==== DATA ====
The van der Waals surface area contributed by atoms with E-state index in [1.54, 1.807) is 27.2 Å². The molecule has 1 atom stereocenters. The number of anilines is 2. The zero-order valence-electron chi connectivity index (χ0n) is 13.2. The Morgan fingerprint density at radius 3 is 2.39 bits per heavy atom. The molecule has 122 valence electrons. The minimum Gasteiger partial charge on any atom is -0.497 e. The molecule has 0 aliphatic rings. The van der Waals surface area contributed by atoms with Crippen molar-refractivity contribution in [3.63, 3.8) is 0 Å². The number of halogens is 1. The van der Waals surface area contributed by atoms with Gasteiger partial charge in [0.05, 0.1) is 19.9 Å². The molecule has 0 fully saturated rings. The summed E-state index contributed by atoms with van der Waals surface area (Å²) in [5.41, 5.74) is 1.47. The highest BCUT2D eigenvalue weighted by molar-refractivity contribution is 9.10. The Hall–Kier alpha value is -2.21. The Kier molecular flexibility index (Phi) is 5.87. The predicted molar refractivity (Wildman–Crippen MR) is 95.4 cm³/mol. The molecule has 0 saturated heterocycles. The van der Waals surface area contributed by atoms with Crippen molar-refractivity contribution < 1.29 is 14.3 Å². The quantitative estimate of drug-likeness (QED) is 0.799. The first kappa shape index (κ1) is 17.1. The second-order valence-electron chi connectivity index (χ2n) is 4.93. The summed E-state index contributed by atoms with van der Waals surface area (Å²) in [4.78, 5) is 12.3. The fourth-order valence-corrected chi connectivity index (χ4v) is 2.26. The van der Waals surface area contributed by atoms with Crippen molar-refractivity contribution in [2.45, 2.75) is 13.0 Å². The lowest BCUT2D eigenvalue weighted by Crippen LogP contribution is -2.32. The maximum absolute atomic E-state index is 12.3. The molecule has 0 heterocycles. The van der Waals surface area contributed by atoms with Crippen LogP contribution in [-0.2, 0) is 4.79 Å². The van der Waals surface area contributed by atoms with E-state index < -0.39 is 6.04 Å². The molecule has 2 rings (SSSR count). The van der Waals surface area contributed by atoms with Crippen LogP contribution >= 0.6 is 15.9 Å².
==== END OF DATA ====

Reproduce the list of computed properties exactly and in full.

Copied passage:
The van der Waals surface area contributed by atoms with E-state index in [1.54, 1.807) is 27.2 Å². The molecule has 1 atom stereocenters. The number of anilines is 2. The zero-order valence-electron chi connectivity index (χ0n) is 13.2. The Morgan fingerprint density at radius 3 is 2.39 bits per heavy atom. The molecule has 122 valence electrons. The minimum Gasteiger partial charge on any atom is -0.497 e. The molecule has 0 aliphatic rings. The van der Waals surface area contributed by atoms with Crippen molar-refractivity contribution in [3.63, 3.8) is 0 Å². The number of halogens is 1. The van der Waals surface area contributed by atoms with Gasteiger partial charge in [0.05, 0.1) is 19.9 Å². The molecule has 0 fully saturated rings. The summed E-state index contributed by atoms with van der Waals surface area (Å²) in [5.41, 5.74) is 1.47. The highest BCUT2D eigenvalue weighted by molar-refractivity contribution is 9.10. The Hall–Kier alpha value is -2.21. The Kier molecular flexibility index (Phi) is 5.87. The predicted molar refractivity (Wildman–Crippen MR) is 95.4 cm³/mol. The molecule has 0 saturated heterocycles. The van der Waals surface area contributed by atoms with Crippen molar-refractivity contribution < 1.29 is 14.3 Å². The quantitative estimate of drug-likeness (QED) is 0.799. The first kappa shape index (κ1) is 17.1. The second-order valence-electron chi connectivity index (χ2n) is 4.93. The summed E-state index contributed by atoms with van der Waals surface area (Å²) in [4.78, 5) is 12.3. The fourth-order valence-corrected chi connectivity index (χ4v) is 2.26. The van der Waals surface area contributed by atoms with Crippen molar-refractivity contribution in [2.45, 2.75) is 13.0 Å². The lowest BCUT2D eigenvalue weighted by Crippen LogP contribution is -2.32. The maximum absolute atomic E-state index is 12.3. The molecule has 0 heterocycles. The van der Waals surface area contributed by atoms with Crippen LogP contribution in [-0.2, 0) is 4.79 Å². The van der Waals surface area contributed by atoms with E-state index < -0.39 is 6.04 Å². The molecule has 2 rings (SSSR count). The van der Waals surface area contributed by atoms with Crippen LogP contribution >= 0.6 is 15.9 Å².